"So what happens is when that water is used for irrigation, it is not being directly put into the water, but indirectly it is going into the groundwater and running off landscape into water bodies where it ends up seeping into the Sanibel River," Evans said.

The City of Sanibel has a plan to upgrade the Donax Wastewater Treatment Plant to an advanced wastewater treatment plant, Evans said, which would cut the nitrogen and phosphorous loading into that system from that source by 50 to 70 percent.

"That is a big investment. We are looking at a $11 million project, but we are asking for the Florida legislature to help us fund that project. We are asking for $2 million this year," he said.

Another project the city is working on is the Jordan Marsh Water Quality Treatment Park. Evans said the project is pretty much in Fulmer's backyard near the Sanibel Island Golf Club, along the Sanibel River between Casa Ybel and the Beachview community.

The project, he said will help them remove a significant amount of nitrogen and phosphorous, an estimated 40 percent of the nitrogen load.

"Combined with the Donax Wastewater Treatment Plant and the Jordan Marsh, we should be able to address somewhere between 60 to 80 percent of the nitrogen and phosphorous load to the river in the eastern basin," Evans said.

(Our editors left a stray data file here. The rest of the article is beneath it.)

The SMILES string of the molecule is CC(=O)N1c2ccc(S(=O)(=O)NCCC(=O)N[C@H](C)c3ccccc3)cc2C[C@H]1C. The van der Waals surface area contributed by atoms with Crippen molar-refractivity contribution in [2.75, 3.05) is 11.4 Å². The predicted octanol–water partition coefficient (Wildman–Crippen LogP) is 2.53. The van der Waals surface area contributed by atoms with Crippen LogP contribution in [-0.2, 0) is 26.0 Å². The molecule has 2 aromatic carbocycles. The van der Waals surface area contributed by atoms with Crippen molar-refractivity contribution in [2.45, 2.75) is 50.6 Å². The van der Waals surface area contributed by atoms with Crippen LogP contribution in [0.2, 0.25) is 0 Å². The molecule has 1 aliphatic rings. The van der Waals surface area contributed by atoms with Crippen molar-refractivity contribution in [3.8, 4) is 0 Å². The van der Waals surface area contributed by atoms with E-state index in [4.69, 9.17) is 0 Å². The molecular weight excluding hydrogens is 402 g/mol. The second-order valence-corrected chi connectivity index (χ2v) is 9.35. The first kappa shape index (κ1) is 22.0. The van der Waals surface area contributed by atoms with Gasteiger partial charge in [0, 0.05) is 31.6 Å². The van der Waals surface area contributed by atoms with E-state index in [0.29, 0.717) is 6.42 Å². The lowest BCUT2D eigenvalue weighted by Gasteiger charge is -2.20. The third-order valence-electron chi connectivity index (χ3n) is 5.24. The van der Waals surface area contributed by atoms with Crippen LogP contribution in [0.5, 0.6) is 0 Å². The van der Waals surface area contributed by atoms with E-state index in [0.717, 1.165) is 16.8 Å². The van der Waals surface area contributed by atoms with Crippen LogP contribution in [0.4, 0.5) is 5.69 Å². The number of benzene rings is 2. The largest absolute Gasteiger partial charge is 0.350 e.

Those projects are in addition to switching from septic to a central sewer system on Sanibel, reducing the amount of stormwater going into the Sanibel River, implementing a fertilizer ordinance, Golf Course Best Management Plan and the Sanibel Communities for Clean Water.

"It's going to take some time. With any system, any time you are trying to remove nitrogen and phosphorous from a system, you are also going to have to deal with the legacy nutrient loading in the system," Evans said. "What happens is the nitrogen and phosphorous is in the ground and just because you stop the inputs doesn't mean that it doesn't continue to load into the waterbodies. Phosphorous can stay in the system for decades."

Evans said water quality standards are based on trying to maintain a natural balanced fish and wildlife within the system.

"When you have an imbalance, meaning the nitrogen and phosphorous get to a point to where they stimulate alga blooms, that's where you tend to see imbalances in the flora and fauna. You see declines in the aquatic vegetation and increases in algae. You see decreases in the dissolved oxygen in the water that fish need to breath and survive. If the fish aren't there, the birds aren't there," Evans said.